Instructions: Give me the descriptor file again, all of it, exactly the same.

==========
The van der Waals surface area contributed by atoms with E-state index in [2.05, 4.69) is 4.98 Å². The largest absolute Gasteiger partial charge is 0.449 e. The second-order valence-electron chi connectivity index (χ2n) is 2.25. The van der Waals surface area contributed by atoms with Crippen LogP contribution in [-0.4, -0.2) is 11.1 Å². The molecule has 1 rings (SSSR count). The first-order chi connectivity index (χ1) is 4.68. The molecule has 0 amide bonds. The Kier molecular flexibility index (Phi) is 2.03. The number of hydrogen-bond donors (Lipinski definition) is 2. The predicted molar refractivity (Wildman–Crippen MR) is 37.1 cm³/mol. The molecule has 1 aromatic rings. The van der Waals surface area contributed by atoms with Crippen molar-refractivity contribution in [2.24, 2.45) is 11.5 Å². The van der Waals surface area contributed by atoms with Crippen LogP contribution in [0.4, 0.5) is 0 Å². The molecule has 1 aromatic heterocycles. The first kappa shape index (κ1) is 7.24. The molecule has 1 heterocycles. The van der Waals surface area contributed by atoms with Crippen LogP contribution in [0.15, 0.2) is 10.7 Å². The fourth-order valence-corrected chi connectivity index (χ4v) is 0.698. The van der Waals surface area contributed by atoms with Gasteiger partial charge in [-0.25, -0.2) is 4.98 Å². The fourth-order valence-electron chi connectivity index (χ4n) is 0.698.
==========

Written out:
The van der Waals surface area contributed by atoms with E-state index in [2.05, 4.69) is 4.98 Å². The largest absolute Gasteiger partial charge is 0.449 e. The second-order valence-electron chi connectivity index (χ2n) is 2.25. The van der Waals surface area contributed by atoms with Crippen LogP contribution in [-0.4, -0.2) is 11.1 Å². The molecule has 1 rings (SSSR count). The first-order chi connectivity index (χ1) is 4.68. The molecule has 0 amide bonds. The Kier molecular flexibility index (Phi) is 2.03. The number of hydrogen-bond donors (Lipinski definition) is 2. The predicted molar refractivity (Wildman–Crippen MR) is 37.1 cm³/mol. The molecule has 1 aromatic rings. The van der Waals surface area contributed by atoms with Crippen molar-refractivity contribution in [2.24, 2.45) is 11.5 Å². The van der Waals surface area contributed by atoms with Crippen LogP contribution in [0.4, 0.5) is 0 Å². The molecule has 1 aromatic heterocycles. The first kappa shape index (κ1) is 7.24. The molecule has 1 heterocycles. The van der Waals surface area contributed by atoms with Crippen LogP contribution in [0.15, 0.2) is 10.7 Å². The fourth-order valence-corrected chi connectivity index (χ4v) is 0.698. The van der Waals surface area contributed by atoms with Gasteiger partial charge in [-0.25, -0.2) is 4.98 Å². The fourth-order valence-electron chi connectivity index (χ4n) is 0.698.